Outlook doesn’t want me to click on the block that highlights when the mouse moves over it. I really don’t understand what this message is trying to tell me other than “Try me!”
So my Tivo arrived, and I am disappointed. I can’t help but compare it to my old ReplayTV. To give it credit, the setup process was very simple, and the wizard was very easy to use. However, it did take quite a long time and the status indicators had a tendency to lie. For example, it would count up Loading from 1-100% only to be switched to Organizing. I don’t really care what it’s doing, I just want it to be over at 100%.
Anyways, to understand my real disappointments, you have to look to the usability. Now I was really hoping for quite a bit. The ReplayTV had a very utilitarian UI. It did what it was supposed to do, and not much more. It did require you to learn a bit, but it worked great. After seeing Tivo menus at my friends’ houses, I always admired the great looking UI. The animations, sliding effects and nice colors were great. I used to think that maybe Tivo had an edge that ReplayTV didn’t.
My initial thoughts were wrong. The first thing I noticed when I started using the Tivo is it is really slow to respond to remote commands. I constantly find myself overshooting my target position because my commands get queued up and executed slowly. I even tried to add my Yahoo ID to the little weather app. After 10 minutes of moving the cursor to the various characters to type in my ID and password, I overshot the submit item and ended up back at the opening screen somehow. It didn’t cache my previous information. I am not about to sit through that anytime soon again.
In addition to the slow remote response (which is why I am now convinced is the reason why all the cutesy little noises are required) the channel guide (especially when in grid mode) feels really clunky. I am surprised by this behavior, especially in the Series 2 with all of the software updates that should have happened since it released ages ago.
I know some things that I really liked are gone forever, such as the automatic commercial advance. But simple little features like jumping to a specific minute of a show is great for moving to a specific point in an educational show that you want to re-watch is something I expected to be available and isn’t.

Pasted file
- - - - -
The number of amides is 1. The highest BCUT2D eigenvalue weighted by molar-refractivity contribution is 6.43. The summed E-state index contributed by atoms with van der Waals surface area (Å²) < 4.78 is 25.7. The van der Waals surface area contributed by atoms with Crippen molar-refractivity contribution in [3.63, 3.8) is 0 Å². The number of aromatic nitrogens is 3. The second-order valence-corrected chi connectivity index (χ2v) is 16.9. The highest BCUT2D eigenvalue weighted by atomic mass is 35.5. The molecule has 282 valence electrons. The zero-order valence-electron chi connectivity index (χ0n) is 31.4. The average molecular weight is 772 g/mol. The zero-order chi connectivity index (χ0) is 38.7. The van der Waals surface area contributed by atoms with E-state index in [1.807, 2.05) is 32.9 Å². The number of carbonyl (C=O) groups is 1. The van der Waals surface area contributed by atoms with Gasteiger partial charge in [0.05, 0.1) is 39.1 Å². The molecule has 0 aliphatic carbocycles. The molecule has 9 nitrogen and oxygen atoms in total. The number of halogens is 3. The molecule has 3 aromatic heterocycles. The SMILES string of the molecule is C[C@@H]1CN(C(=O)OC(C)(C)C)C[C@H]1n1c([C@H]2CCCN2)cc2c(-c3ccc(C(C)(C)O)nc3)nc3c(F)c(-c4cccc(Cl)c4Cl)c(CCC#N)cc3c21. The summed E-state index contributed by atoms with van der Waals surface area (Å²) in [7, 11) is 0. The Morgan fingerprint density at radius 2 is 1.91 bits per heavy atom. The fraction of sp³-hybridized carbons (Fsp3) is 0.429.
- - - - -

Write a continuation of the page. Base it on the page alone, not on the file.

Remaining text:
I realize that I do need to acclimate some to the new box and I am sure I will find the right groove. The dual tuners is nice, and I don’t have to be creative about my recording strategy. Now I can record the real news and the Daily show at the same time.
The navigation model is interesting, and I am sure I will have some comments on it after using it for awhile.
I tried a full week without my ReplayTV DVR. In the end, I think the Comcast navigation drove me more crazy than the billion ads. I now hold the menu system up as a great example of a poor user interface. Seemingly very simple actions, like looking at the channel guide during playback of an on-demand show pulled you out of the show entirely and back to live TV. In order to get back to the on-demand movie, it is necessary to click through 4 different menus. Ugh. Needless to say, I ordered a Tivo Series 2 DT. I am anxiously awaiting an end to my navigation frustration.
It never pays to speak of, or think positively about the longevity of any electronic device. Last week I was thinking of how much I love that my ReplayTV 4508 is still kicking after several years. Two days later, it went brain-dead. I was left with a device that just has a pulse; a little red blinking light.
A hard drive transplant to was not able to restore its ability be a productive member of my sparse entertainment center. It just sat there and blinked at me. Oh how I am already missing my automatic commercial advance. I also was looking forward to my two kids having a commercial-free viewing environment.
It is hard convincing myself I that watch enough TV to buy a Tivo. However, the bit of TV I have watched since the Replay died has been painful. With all the commercials, it is no wonder that the broadcasters are having trouble getting people to continue to tune in.
Is paying $20 a month (or prepaid for 3 years with a big initial investment) worth it for a Tivo? I’ll have to find out if I continue to watch TV, or just resort to watching everything a year later on DVD.
I guess the moral is never to have a positive thought about any piece of electronic equipment that you own. It will probably fail shortly thereafter, and even sooner if it’s out of warranty.